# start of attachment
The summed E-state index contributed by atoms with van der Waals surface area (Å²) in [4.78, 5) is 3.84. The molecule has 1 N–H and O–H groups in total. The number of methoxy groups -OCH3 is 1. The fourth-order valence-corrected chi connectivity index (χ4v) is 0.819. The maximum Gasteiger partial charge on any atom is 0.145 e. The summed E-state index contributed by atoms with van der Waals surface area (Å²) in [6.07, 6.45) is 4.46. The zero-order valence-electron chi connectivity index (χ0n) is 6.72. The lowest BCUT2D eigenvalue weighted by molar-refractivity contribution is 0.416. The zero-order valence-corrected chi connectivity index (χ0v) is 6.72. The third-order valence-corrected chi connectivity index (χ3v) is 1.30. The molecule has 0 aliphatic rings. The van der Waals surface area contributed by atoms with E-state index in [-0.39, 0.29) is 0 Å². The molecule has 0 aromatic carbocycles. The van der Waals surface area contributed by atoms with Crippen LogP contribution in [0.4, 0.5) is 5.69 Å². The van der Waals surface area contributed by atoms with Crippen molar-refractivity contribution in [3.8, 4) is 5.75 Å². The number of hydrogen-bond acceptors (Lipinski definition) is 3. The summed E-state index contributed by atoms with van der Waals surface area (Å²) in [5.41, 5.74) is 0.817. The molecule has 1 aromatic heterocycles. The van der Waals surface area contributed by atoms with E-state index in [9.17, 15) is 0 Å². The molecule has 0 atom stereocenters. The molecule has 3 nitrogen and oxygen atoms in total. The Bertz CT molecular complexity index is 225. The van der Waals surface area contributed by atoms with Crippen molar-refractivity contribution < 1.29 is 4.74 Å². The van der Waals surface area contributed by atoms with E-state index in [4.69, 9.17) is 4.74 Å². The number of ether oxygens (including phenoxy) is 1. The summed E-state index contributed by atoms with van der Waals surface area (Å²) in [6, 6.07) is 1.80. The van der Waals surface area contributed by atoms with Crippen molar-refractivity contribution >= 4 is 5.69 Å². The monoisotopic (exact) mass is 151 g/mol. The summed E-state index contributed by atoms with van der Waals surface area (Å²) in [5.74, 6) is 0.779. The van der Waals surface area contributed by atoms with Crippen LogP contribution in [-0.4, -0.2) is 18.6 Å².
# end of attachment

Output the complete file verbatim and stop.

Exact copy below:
The summed E-state index contributed by atoms with van der Waals surface area (Å²) in [4.78, 5) is 3.84. The molecule has 1 N–H and O–H groups in total. The number of methoxy groups -OCH3 is 1. The fourth-order valence-corrected chi connectivity index (χ4v) is 0.819. The maximum Gasteiger partial charge on any atom is 0.145 e. The summed E-state index contributed by atoms with van der Waals surface area (Å²) in [6.07, 6.45) is 4.46. The zero-order valence-electron chi connectivity index (χ0n) is 6.72. The lowest BCUT2D eigenvalue weighted by molar-refractivity contribution is 0.416. The zero-order valence-corrected chi connectivity index (χ0v) is 6.72. The third-order valence-corrected chi connectivity index (χ3v) is 1.30. The molecule has 0 aliphatic rings. The van der Waals surface area contributed by atoms with E-state index in [-0.39, 0.29) is 0 Å². The molecule has 0 aromatic carbocycles. The van der Waals surface area contributed by atoms with Crippen LogP contribution in [0.4, 0.5) is 5.69 Å². The van der Waals surface area contributed by atoms with Crippen molar-refractivity contribution in [3.8, 4) is 5.75 Å². The number of hydrogen-bond acceptors (Lipinski definition) is 3. The summed E-state index contributed by atoms with van der Waals surface area (Å²) in [5.41, 5.74) is 0.817. The molecule has 1 aromatic heterocycles. The van der Waals surface area contributed by atoms with E-state index in [9.17, 15) is 0 Å². The molecule has 0 atom stereocenters. The molecule has 3 nitrogen and oxygen atoms in total. The Bertz CT molecular complexity index is 225. The van der Waals surface area contributed by atoms with Crippen molar-refractivity contribution < 1.29 is 4.74 Å². The van der Waals surface area contributed by atoms with E-state index in [4.69, 9.17) is 4.74 Å². The number of ether oxygens (including phenoxy) is 1. The summed E-state index contributed by atoms with van der Waals surface area (Å²) in [6, 6.07) is 1.80. The van der Waals surface area contributed by atoms with Crippen molar-refractivity contribution >= 4 is 5.69 Å². The monoisotopic (exact) mass is 151 g/mol. The summed E-state index contributed by atoms with van der Waals surface area (Å²) in [5.74, 6) is 0.779. The van der Waals surface area contributed by atoms with Crippen LogP contribution in [-0.4, -0.2) is 18.6 Å².